How Can You Help Children Cope With Divorce?
Divorce and separation are events in a child’s life, but with the right communication and support, most children will be able to manage.
Many children cope in different ways and may start displaying changes in their behavior due to this traumatic experience. If you are experiencing a divorce, it is important to remember the impact it will have on your child, so it is essential to support them through this challenging time.
Effects of Divorce on Children:
Loss of Interest in Social Activity
Children whose family is going through divorce may have a harder time relating to others, and tend to have less social contacts. Sometimes children feel insecure and wonder if their family is the only family that has gotten divorced.
Difficulty Adapting to Change
Through divorce, children can be affected by having to learn to adapt to change more often and more frequently. New family dynamics, new house or living situation, schools, friends, relatives and more, may all have a big effect.
Feelings of Guilt
Children often wonder why a divorce is happening in their family. They will look for reasons, wondering if their parents no longer love each other, or if they have done something wrong. These feelings of guilt are a very common effect of divorce on children, but also one which can lead to many other issues. Guilt increases pressure, can lead to depression, stress, and other health problems.
Lack of Interest in School
Divorced children tend to have poorer school attendance; do less homework; get lower grades; have higher rates of school dropout; and have less parental supervision over schoolwork at home than their non-divorced counterparts.
Changes in Sleep & Eating Habits
Due to the changes in routine and structure that accompany divorce, children may struggle to maintain regular sleep and eating habits. Whereas previous bedtime and mealtime routines may have provided this regularity, a lack of structure–or inconsistency between households–due to divorce may lead to disruptions in these areas.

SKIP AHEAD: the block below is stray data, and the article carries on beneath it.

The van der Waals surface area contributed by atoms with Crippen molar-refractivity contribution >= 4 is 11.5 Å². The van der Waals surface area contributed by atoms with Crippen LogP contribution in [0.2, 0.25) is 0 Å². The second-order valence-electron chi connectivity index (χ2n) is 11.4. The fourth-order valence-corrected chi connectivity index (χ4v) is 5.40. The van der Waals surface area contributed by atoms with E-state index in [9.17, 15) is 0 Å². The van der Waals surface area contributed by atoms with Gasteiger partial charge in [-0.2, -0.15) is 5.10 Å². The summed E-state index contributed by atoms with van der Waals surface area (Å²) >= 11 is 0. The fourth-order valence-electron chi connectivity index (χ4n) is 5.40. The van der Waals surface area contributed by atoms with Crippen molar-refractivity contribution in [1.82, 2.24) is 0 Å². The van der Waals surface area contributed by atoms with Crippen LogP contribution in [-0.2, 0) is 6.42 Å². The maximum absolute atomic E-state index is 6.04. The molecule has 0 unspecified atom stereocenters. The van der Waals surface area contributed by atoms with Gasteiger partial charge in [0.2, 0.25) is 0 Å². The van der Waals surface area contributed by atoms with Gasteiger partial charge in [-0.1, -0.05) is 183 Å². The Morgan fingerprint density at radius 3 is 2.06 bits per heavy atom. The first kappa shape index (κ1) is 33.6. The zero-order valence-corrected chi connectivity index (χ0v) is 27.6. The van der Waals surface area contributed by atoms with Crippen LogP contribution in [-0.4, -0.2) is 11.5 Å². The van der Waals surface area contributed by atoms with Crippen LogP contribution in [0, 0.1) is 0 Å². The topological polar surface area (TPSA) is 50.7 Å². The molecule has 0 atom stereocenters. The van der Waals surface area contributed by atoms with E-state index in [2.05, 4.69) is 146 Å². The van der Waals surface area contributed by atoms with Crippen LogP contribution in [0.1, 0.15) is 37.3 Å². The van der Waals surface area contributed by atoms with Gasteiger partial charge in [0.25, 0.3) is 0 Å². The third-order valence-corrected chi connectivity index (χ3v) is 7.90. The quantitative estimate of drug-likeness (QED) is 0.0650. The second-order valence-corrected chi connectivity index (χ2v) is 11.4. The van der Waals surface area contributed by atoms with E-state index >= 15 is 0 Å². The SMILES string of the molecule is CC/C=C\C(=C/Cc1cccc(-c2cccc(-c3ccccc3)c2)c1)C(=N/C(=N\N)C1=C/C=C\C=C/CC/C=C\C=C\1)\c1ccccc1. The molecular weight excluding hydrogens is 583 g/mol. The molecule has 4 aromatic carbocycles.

How to Support Your Child through a Divorce
Keep case details away from the children
Don’t leave information about the divorce where the child can access it, and don’t expose them to more information than necessary. Keep them an arm’s length away from the details that don’t directly impact them.
Talk to your child
As difficult as it might sometimes be, you should let your child express his feelings to you. It can be a positive step for them towards moving forward. Listen attentively and respond lovingly, even if what they say feels hurtful.
Keep up routines
Your child’s mealtimes and tuck-in hour can act as a life preserver during chaotic moments so stick to her daily schedule as closely as possible. The more sameness you can provide, the better chance your child will feel a sense of calm and order.
Encourage time spent with each parent
When one parent leaves the picture entirely, it can lead a child to feel extremely troubled. As long as no issues are surrounding your child’s safety, children deserve to spend quality time with each of their parents and continue cultivating a close relationship with them individually.
Seek support when communication is difficult
There will be some family situations where it is not possible to find solutions in helping the children. If you want to help your children cope with divorce or other family problems, Dr. Carla Kesrouani can help you!